Turning Radius for Horse Trailers

(Trailer Dimensions and Maneuvering Your Trailer)

The turning radius of a horse trailer is widely determined by its length and width. The size of the tow vehicle should also be taken into consideration when deciding the turning radius.

It is very important to be aware of how much vehicle and how much trailer you have to control when towing your horse trailer. You should also be aware of the roads, parking lots, and driveways that you'll be traveling through. After all, your tow vehicle and trailer must maneuver around and through turns, bridges, overpasses, signposts, gas pumps, gates, etc., without doing damage to vehicle, trailer, or other property.

Horse Trailer Sizes

Average sizes of tag-a-longs
  • 2H non-dress tag-a-long - 14.5 feet
  • 2H dress tag-a-long - 17.5 feet
  • 3H slant tag-a-long - 21 feet

(Note: The most common length of a tag-a-long trailer is 17.5 feet.)

Average sizes of gooseneck trailers:
  • 2H straight-load gooseneck - 21 to 23 feet
  • 2H slant-load gooseneck - 22 to 24 feet
  • 3H straight/slant gooseneck - 28 feet
  • 4H slant-load gooseneck - 30 feet
  • 5H slant-load gooseneck - 33 feet
  • 4H center-load gooseneck - 35 to 38 feet

[Gooseneck trailers...similar to fifth-wheel trailers...may be as long as 40 feet. Part of the length of a gooseneck extends over the bed of the pickup truck, where it is attached to a ball inside the truck. This front portion of the trailer(the gooseneck portion) which extends over the bed of the pickup is around 7 to 8 feet long.]

Nearly all slant-load trailers use axles with a total width of 102". Straight-load trailer axles come in widths of 96" and 102".

You should also be aware of the height of your horse trailer. This is very important information to know PRIOR to driving beneath certain overpasses that have low clearances!

Additional Facts Concerning the Turning Radius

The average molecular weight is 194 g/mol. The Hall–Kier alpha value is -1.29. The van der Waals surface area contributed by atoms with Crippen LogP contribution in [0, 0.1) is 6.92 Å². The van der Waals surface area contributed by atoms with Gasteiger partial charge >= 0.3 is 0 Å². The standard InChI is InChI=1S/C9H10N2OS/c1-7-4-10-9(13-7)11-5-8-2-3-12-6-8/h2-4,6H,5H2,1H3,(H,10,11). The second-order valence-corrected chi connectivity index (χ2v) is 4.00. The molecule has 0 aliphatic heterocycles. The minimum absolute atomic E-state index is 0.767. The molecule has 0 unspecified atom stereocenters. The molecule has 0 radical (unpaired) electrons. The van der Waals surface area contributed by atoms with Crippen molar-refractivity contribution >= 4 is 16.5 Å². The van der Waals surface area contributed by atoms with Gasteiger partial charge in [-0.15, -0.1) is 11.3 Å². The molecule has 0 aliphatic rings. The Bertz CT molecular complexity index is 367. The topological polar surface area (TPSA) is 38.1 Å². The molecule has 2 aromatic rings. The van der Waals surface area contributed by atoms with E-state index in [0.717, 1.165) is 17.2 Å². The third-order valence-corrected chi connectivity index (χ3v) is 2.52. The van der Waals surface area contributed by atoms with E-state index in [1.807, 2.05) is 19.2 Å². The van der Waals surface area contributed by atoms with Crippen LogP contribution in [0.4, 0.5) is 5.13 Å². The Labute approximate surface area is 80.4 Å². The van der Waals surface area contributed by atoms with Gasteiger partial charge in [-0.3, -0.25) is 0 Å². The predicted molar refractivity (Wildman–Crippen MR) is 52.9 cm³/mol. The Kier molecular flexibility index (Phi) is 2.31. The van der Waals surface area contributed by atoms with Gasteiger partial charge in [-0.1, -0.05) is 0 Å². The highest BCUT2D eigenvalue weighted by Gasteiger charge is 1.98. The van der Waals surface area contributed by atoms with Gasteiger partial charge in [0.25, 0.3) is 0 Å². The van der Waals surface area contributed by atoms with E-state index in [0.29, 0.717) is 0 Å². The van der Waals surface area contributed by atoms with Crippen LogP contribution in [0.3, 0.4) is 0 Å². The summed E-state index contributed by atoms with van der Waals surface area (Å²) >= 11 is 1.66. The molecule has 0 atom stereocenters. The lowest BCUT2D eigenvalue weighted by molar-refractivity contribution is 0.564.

If you are going to tow a tag-a-long horse trailer, remember that this type of trailer generally follows the tracks of the tow vehicle. However, it does tend to slightly cut corners when turning.

For those of you who plan to tow a gooseneck horse trailer, be aware that goosenecks cut corners more severely than tag-a-long trailers. Always make sure that there's enough allowance for gates, etc., when making a turn. The vehicle needs to be able to swing wide, so that you don't end up clipping a fender or worse!

The tow vehicle should make wide enough turns so that the trailer does not end up in a jackknife (90 degree) position. The trailer wheels should always be kept moving forward-not sideways. (Pulling a trailer sideways puts unnecessary strain on the wheels, axles, and tires.) The tow vehicle should remain at an angle of 120 degrees or more while pulling either a tag-a-long or gooseneck trailer.

Possible damage that could result from pulling a trailer sideways includes:
  • The outer portion of the rim, which is welded to the inner portion, could break off.
  • Pulling sideways drags the tires sideways, causing over-heated tires and possible damage to the tread.
  • Some axles could actually bend.
For Safety and Convenience
  • Before choosing the width of your trailer, measure the width of your driveway.
  • If you plan to store your horse trailer in a specific place (i.e., barn, storage facility, or shed), measure the height, width, and length of the storage area. You want to be sure that the trailer you purchase will easily fit in the designated area!
  • Prior to pulling into parking areas and other stables, make sure that you will have plenty of room to turn around.
  • When towing a trailer, always check your rearview mirrors to see where your trailer wheels are when making turns, pulling out of parking areas, driving between gateposts, etc.
  • Watch for the posted heights of bridges, drive-thru overhangs, tree branches, and such, to make sure there is plenty of clearance for your trailer.

This horse trailer safety article is provided by EquiSpirit Horse Trailers.
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